There was a period a few years back when I was seeing a therapist, and one day she asked me if I’d trust her and participate in an unusual exercise. “I want you to take that martyr complex out and put him on the couch next to you,” she said. “Tell him what you think of him.” I tried for a couple of minutes before, feeling kind of silly talking out loud to a disembodied component of my psyche, I told my therapist that didn’t feel like the right approach for me. Multiple times since then, though, when going through moments of turmoil, I’ve found myself turning to the empty space next to me and barking, “Shut up!”
For almost the entirety of its two-hour length, playwright Annie Baker’s Circle Mirror Transformation has its characters engaged in similarly absurd exercises as they take an acting class led by a questionably qualified instructor in the community center of a small Vermont town. They improvise turn-taking in counts to ten (if any two people say the same number at the same time, everyone has to start over), they play memory games, they pretend to be furniture, they pretend to be one another, and so on. The more ridiculous the exercises seem, the more the exercises seem to be working—at least to help the characters battle their personal demons, if not become better actors.
And demons they have. Instructor Marty (Angela Timberman) is married to James (Chris Carlson), an economics professor who seems to have enrolled in the class at his wife’s behest and is trying to reconnect with an upset daughter from a previous marriage. Schultz (Bill McCallum) is a carpenter who’s recently divorced but hasn’t stopped wearing his wedding ring, and thinks a fling with fellow student Theresa (Tracey Maloney) might be a good way to get back into the dating game. Lauren (Ali Rose Dachis) is teenage and sullen, dealing silently with her feelings about her troubled family life.
|circle mirror transformation, presented through june 13 at the guthrie theater. for tickets ($22-$30) and information, see guthrietheater.org.|
The characters’ emotional struggles are nothing too out-of-the-ordinary, but they’re the basis for the kind of melodramatic moments that even the most ordinary among us manage to have in our lives from time to time. The drama-class device could lead to a lot of the wrong kind of awkwardness, but Baker sagely leans into the punch by amping up the awkwardness. In the program notes she describes her fascination with silences in life and in theater, and director Benjamin McGovern has his cast closely obey the script’s frequent calls for long pauses.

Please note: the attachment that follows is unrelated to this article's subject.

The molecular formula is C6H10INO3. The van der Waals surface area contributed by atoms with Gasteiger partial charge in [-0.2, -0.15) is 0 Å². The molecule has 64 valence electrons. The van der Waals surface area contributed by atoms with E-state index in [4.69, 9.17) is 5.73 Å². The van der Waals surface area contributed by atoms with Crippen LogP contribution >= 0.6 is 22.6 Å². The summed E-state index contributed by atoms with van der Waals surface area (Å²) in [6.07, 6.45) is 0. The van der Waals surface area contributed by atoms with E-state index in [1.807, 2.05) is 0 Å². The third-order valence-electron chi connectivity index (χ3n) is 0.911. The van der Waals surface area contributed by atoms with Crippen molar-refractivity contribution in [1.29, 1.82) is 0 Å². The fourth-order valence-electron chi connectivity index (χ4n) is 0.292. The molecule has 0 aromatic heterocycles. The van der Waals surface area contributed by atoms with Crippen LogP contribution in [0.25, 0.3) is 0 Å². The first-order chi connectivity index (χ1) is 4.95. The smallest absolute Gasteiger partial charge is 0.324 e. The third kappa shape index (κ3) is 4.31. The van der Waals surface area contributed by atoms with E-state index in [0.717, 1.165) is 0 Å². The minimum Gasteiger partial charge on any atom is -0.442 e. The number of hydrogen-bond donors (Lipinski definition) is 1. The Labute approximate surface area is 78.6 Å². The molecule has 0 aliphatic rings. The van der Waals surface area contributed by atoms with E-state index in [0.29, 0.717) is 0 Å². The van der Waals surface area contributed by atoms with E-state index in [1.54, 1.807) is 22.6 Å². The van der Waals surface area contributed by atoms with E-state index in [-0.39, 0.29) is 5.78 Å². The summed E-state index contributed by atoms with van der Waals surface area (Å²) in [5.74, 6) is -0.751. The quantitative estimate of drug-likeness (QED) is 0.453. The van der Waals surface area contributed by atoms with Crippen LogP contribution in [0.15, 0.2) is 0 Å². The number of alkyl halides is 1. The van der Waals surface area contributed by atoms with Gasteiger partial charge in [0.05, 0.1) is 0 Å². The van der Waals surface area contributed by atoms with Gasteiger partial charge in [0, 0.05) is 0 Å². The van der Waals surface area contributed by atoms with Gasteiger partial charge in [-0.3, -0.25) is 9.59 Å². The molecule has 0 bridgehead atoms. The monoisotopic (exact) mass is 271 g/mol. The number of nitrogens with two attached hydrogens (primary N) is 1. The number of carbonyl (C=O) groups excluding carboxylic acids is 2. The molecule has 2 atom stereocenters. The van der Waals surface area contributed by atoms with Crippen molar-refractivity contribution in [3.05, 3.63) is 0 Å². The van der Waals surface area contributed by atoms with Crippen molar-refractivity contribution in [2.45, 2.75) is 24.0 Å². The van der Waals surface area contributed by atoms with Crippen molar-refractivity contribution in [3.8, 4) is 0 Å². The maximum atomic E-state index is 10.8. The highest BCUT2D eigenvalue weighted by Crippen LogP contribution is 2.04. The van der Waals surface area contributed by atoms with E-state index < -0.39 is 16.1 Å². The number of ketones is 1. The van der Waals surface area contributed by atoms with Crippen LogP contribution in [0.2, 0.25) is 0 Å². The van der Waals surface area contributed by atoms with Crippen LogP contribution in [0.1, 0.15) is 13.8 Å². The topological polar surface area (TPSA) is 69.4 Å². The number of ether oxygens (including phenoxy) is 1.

Like a lover’s eccentricities, the protracted silences feel charming at first and later get a little annoying; still, on balance they’re refreshing, especially since the cast members in this production are such fine physical actors that we can see things happening even when nothing’s happening. Baker has the discipline to leave much unsaid, so we’re as curious as the characters are about what’s going on in the other characters’ heads. What really makes the play work so well, though, is Baker’s deft touch with character-driven humor. There are big laughs in every scene, and they rarely come when you expect them to. The best example is a scene in which the characters, by design, divulge one another’s written secrets; the scene is very funny with very few words spoken, because by that point in the play we know the characters so well that a little suggestion is all that’s necessary for us to understand the secrets’ implications.
The play is touching in its affection and sympathy for its characters and their simple human struggles, and the cast members draw empathy with their sincere performances. Timberman is the picture of blithe confidence as she sits cross-legged, beaming up at her students; and Maloney is warm and buoyant as the new girl in town. McCallum’s newly-single boyishness is overplayed, but nonetheless appealing.
There are some hammy moments (Carlson is least susceptible) that keep the production from really feeling natural, and the plot’s gears churn fairly predictably—as soon as we see that there’s going to be a romance between Schultz and Theresa we can guess how it’s going to end, and the happy marriage between Marty and James appears like a gun in the first act that you know is going to go off in the third.
Thankfully Dachis’s subtle acting grounds her character, because Lauren’s arc is the most predictable of all—and her predictable opening up is predictably mirrored in her costuming. She starts out hiding in the hood of her sweatshirt. Then, in the next scene, the hood comes down, and she smiles a little. Then the sweatshirt comes off, and she’s smiling more. Then her dark jeans are traded for a pair of capris, and she’s laughing and joking. If the play went on for a couple more scenes, the logical progression would have her jumping around twirling ribbons in a rainbow leotard and sparkly tights.
But those are theater-critic criticisms. Overall, Circle Mirror Transformation is a great time at the theater, with, scene for scene, a lot more crackle and pop than the average show. I talked about it afterwards with my martyr complex, and he said he didn’t care for it at all.